Members of Arcade Fire, Arkells, July Talk, and Billy Talent are just a small portion of the musicians standing in solidarity with First Nations people from the Unist’ot’en clan, who are trying to defend their land from the upcoming Costal GasLink pipeline project in Northern B.C.
Coastal GasLink’s pipeline project is intended to transport liquefied natural gas (LNG) to global markets off the west coast. Because B.C. has an abundance of natural resources, it’s expected to provide continuous economic opportunities province-wide.
The proposed 670-km pipeline project will run west through Dawson Creek, all the way to a $40-billion LNG processing facility near Kitimat.
Along its route, the pipeline will cross the land of the Wet’suwet’en territory, which is now an issue for the “land defenders” of Wet’suwet’en — the Unist’ot’en camp. It is their job to protect their land and people of other Wet’suwet’en clans from any supposed threat.
A ‘Musicians in Solidarity‘ document addressed to the Unist’ot’en people was made public on Jan. 21. It included more than 150 signatures from people in the Canadian music industry.
The open letter encouraged fellow Canadians and musicians to sign the letter to “amplify” the protest against the Coastal GasLink.
Fourteen protesters were held at gunpoint and arrested after setting up a blockade at the Coastal GasLink site on Jan. 7.
Coastal GasLink revealed it had signed agreements with all of the elected First Nations bands along the proposed pipeline route. However, five of the hereditary clan chiefs in the Wet’suwet’en nation have protested, saying their consent is required.
“It’s very simple. No consent, no pipeline,” Grand Chief Stewart Phillip, president of the Union of B.C. Indian Chiefs, said to Global News.
WATCH: RCMP update on what will happen going forward with pipeline protestorsView link »
“You can protest but you can’t do it in a way that is illegal or that gets in the way of the intent of the decision going forward,” said Business Council of B.C. CEO Greg D’Avignon, suggesting that brute force is still an option.
Despite a recent agreement between the RCMP and the Wet’suwet’en protesters, no resolution has been reached regarding Coastal GasLink’s pipeline plans.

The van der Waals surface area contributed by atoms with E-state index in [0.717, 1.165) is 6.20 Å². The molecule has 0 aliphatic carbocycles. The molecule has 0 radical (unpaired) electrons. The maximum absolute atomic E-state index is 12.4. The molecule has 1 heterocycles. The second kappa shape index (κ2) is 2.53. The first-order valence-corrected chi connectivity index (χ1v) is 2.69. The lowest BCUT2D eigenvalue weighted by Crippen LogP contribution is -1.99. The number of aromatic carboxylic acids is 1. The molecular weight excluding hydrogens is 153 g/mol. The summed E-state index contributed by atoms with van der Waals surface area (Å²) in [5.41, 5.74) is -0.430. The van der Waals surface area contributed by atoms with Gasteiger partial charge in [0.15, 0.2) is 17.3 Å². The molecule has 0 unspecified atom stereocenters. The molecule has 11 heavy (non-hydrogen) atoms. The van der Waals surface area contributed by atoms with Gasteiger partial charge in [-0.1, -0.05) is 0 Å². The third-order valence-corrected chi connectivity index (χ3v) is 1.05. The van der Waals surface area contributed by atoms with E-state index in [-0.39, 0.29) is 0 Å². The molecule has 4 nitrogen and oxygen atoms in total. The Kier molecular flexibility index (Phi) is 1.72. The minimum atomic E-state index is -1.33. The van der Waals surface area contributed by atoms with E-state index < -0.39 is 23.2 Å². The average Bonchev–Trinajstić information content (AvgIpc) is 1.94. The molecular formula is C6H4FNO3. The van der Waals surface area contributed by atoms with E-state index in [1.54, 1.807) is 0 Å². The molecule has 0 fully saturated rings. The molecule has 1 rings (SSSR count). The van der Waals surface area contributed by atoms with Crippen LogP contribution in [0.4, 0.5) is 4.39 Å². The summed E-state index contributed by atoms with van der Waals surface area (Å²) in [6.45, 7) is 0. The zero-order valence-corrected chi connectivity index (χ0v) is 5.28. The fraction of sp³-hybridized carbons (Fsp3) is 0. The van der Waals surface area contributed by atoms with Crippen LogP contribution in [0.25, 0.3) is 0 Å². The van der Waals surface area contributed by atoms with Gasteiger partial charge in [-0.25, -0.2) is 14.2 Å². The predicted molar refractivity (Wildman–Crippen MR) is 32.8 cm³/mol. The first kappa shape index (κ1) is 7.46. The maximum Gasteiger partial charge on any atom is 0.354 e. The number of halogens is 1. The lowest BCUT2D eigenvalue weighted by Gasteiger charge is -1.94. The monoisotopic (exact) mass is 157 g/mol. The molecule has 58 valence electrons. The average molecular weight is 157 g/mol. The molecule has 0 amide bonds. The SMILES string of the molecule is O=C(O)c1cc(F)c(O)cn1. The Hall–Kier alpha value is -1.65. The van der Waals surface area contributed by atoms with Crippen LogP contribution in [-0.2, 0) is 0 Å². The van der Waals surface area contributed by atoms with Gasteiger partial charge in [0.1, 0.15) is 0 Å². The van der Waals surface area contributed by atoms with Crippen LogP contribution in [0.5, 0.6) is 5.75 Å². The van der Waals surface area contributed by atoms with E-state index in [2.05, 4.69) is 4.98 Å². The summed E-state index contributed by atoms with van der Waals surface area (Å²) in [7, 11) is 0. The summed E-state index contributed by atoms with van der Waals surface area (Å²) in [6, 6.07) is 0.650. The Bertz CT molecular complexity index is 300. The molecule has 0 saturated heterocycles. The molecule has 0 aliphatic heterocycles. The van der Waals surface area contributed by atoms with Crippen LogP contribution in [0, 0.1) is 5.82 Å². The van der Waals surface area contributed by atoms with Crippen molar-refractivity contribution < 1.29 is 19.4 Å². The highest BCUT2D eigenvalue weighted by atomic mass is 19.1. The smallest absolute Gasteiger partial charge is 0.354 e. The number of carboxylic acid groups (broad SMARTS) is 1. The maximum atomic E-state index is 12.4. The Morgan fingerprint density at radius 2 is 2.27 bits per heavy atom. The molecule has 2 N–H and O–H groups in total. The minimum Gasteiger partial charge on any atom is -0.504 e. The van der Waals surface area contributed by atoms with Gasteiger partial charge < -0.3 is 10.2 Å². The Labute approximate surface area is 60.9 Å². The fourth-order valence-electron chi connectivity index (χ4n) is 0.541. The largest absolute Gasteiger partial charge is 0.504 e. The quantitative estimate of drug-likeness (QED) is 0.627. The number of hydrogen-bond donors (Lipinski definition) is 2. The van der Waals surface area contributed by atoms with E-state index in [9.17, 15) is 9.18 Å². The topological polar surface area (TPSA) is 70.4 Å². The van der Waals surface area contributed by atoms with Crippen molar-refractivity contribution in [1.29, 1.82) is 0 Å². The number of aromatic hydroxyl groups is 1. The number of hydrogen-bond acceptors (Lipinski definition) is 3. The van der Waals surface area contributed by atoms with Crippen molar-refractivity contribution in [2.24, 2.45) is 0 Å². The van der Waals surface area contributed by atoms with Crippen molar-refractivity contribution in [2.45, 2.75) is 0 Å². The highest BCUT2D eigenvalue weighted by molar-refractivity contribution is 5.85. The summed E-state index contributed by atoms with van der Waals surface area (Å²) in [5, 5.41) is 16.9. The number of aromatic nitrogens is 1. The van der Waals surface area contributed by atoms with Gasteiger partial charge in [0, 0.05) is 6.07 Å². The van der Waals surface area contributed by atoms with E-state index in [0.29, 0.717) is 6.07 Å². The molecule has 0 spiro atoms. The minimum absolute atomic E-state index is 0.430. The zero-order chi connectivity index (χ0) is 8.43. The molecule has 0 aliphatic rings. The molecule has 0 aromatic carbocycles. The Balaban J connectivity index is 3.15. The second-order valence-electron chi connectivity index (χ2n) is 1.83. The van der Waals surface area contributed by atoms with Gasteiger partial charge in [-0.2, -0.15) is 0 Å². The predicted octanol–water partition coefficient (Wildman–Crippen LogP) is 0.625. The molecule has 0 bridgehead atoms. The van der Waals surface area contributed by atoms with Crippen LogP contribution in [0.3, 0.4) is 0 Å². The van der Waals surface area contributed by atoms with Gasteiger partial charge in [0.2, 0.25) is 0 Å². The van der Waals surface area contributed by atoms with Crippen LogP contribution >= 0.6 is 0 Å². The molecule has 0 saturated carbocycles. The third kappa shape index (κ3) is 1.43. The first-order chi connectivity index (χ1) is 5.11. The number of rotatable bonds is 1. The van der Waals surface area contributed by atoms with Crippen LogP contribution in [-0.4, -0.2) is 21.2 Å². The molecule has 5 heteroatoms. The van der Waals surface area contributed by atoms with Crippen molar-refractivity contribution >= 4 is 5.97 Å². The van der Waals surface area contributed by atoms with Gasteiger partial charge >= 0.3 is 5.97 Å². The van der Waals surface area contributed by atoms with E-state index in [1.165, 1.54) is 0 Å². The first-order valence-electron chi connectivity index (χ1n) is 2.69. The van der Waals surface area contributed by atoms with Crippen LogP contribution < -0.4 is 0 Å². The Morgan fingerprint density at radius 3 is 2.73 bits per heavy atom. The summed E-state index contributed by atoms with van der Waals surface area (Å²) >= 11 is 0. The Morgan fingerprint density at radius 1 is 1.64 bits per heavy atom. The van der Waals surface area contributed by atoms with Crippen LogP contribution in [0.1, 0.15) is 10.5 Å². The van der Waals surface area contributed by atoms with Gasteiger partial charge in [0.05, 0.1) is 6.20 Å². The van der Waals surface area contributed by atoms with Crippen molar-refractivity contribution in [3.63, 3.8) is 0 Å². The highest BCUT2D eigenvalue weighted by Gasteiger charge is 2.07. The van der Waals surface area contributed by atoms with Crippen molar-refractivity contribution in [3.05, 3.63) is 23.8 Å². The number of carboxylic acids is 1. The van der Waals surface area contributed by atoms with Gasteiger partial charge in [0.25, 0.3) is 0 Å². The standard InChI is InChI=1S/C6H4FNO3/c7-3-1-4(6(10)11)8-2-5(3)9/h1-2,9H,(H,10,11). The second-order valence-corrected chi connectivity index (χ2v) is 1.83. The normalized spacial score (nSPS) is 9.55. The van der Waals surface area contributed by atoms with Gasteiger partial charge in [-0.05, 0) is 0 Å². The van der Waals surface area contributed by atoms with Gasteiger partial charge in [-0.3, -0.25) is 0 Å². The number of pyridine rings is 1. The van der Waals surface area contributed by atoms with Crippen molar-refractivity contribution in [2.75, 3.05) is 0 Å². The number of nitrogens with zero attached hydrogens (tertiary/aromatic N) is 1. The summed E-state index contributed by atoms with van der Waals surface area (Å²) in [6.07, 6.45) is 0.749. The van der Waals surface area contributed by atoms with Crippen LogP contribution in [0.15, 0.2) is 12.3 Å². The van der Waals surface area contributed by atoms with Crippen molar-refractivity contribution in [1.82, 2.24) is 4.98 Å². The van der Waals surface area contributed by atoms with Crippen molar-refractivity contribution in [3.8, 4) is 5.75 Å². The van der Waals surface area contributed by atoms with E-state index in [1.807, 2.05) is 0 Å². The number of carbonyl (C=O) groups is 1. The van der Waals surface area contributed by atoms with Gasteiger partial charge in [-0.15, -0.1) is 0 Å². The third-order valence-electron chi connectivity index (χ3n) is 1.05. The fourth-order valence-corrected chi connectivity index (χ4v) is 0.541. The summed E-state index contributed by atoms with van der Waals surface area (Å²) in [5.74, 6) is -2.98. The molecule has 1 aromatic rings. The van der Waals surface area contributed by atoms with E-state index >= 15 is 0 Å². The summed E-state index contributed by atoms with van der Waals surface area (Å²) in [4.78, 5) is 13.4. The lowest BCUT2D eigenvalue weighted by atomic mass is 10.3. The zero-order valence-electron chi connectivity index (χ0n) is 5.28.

Justin Trudeau was further called out on what were decried as false promises to build “meaningful nation-to-nation relationships.” The prime minister spoke to a number of angry Wet’suwet’en people during a cross-country town hall tour.
In response to the violence that took place in early January, Trudeau admitted that the situation “wasn’t ideal” but said that despite being the federal leader of Canada, he had no say in the matter considering we are “a country of the rule of law.”
The 47-year-old is being harshly criticized by First Nations people across Canada after making campaign promises to bridge the gap between Indigenous communities and non-Indigenous Canadians and not living up to them.
WATCH: RCMP’s Wet’suwet’en arrests ‘not handled’ as they should have been
The musicians’ letter of protest included a link to the United Nations Declaration of the Rights of Indigenous People, stating that the construction of the pipeline project without Wet’suwet’en peoples’ consent violates the U.N. document.
“We watched infuriated as a militarized RCMP forced the removal of 14 land protectors from Wet’suwet’en territory at gunpoint,” the letter added. “We have heard your hereditary chiefs say ‘no’ to the Coastal Gaslink development and we intend to amplify it.”
“Meaningful nation-to-nation relationships are not made at gunpoint,” it concluded.
Inuk throat singer Tanya Tagaq, is also one of the many musicians to have signed the open letter.
Artists are continuing to stand with the Unist’ot’en camp. Since Monday evening, many more Canadians have agreed to sign the letter. More than 400 individuals have signed so far.